a general piece on Scholarship

I’ve been asked to give a general talk to a group of visiting students about Scholarship exams – eek! Anyway, what follows is what they’ll be getting (my biology schol presentation without any biology…) The basic details come from the Scholarship section on the NZQA website.

First up, an overview: you can expect that Scholarship exams will be challenging and demanding for the most able students in each subject. The assessment schedule will allow for ranking of students, & it will also provide clear descriptions to assess candidates’ achievement over several levels of performance. Scholarships will be awarded to the best students in each of the 27 subjects examined – and the number of awards will be equal to 3% of the number of students entered for at least 14 level 3 credits in each subject (as long as they meet Scholarship standards, of course).

What sort of content wil be covered? It will be related to the Level 3 standards – up to level 8 of the curriculum material covered by year 13 students.

But the skills understanding required are much more advanced. Candidates need to show high-level critical thinking; high-level abstract thinking; and the application of their knowledge & ideas to novel, complex situations.

Assessment: each question in a paper will be marked on a scale from 0 to 8. The marks are related to the performance descriptors for each subject. Someone who gets an 8 will have written an outstanding answer in all respects. Strong evidence of integration and synthesis. As good as could be expected under examination conditions. Accurate, comprehensive, coherent, lucid, perceptive. (The italicised bits are from the QA website, but the emphasis is mine.) A marker will give ‘1’ for meagre understanding relevant to question.. (Someone would get a ‘0’ for an irrelevant answer, or no answer at all.) Each subject marking panel will review the highest-scoring papers to determine the top candidate in each subject, & they’ll also re-mark papers which lie on the cut-off between getting a Scholarship & not getting one.

So, a student receiving Scholarship in a subject will have demonstrated high-level critical thinking, abstraction & generalisation and the ability to integrate, synthesise and apply knowledge, skills, understanding & ideas to complex situations. They’ll also show: comprehensive subject knowledge (both breadth & depth); effective communication skills; original or sophisticated solutions, performances or approaches; & flexible thinking in unfamiliar or unexpected contexts.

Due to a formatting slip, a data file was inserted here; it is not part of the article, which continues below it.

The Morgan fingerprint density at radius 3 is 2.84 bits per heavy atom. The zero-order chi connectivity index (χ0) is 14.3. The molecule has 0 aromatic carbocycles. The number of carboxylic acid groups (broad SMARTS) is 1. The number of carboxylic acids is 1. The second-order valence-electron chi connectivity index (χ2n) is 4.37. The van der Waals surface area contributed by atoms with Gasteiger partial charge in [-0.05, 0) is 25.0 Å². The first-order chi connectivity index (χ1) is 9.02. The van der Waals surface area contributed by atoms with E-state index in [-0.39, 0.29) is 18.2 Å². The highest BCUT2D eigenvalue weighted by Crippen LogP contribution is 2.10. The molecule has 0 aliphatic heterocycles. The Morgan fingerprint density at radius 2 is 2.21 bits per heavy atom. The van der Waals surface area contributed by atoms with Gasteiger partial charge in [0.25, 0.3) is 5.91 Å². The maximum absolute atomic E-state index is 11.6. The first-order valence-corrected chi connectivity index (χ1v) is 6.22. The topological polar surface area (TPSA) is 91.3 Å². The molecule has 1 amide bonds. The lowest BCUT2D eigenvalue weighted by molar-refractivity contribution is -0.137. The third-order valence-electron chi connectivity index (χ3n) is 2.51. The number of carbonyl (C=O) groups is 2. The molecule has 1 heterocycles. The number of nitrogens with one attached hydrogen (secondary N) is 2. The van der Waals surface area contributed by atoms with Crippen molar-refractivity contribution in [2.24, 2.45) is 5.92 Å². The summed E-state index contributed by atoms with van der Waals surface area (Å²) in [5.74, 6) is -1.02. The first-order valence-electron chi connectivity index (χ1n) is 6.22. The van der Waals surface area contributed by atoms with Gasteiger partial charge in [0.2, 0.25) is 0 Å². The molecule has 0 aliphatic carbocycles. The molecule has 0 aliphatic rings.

In other words, success requires:

  • high literacy skills;
  • comprehensive, accurate knowledge of concepts & processes;
  • depth & breadth of understanding;
  • critical thinking skills;
  • discerning analysis of both question & resource information;
  • selection of appropriate knowledge to answer the question;
  • coherent, logical & precise answers with no irrelevant or superfluous information;
  • use of appropriate terminology;
  • avoiding irrelevancies & unsupported generalisations.

And note that literacy skills were at the top of my list. You’re studying Biology here – but you’ve still got to communicate your knowledge, thoughts, understanding – & you use English to do it!

2 thoughts on “a general piece on Scholarship”

  • Carolyn Allan says:

    I thought I had seen it here – a ‘reading list’ that would be perfect to help prepare potential Biology Scholarship candidates (2010) in terms of giving material that could be used and integrated into examination answers? Perhaps not but do you have any suggestions as to ‘must read’ sources for such candidates?

  • Alison Campbell says:

    ooh, I don’t think I’ve ever presented a list like that. You could try doing a search on the site for ‘books’ as from time to time I’ve commented on various books that I’m reading. But I suspect your students wouldn’t be after big thick things to read right now. What would probably go down well would be the newsletters put out by the Allan Wilson Centre: http://www.allanwilsoncentre.ac.nz/documents/newsletters.htm – nice, short articles most related to New Zealand research in evolutionary biology (in all its flavours!). Let me know what you think, anyway.
    And all the best to your students for their NCEA & Scholarship exams 🙂

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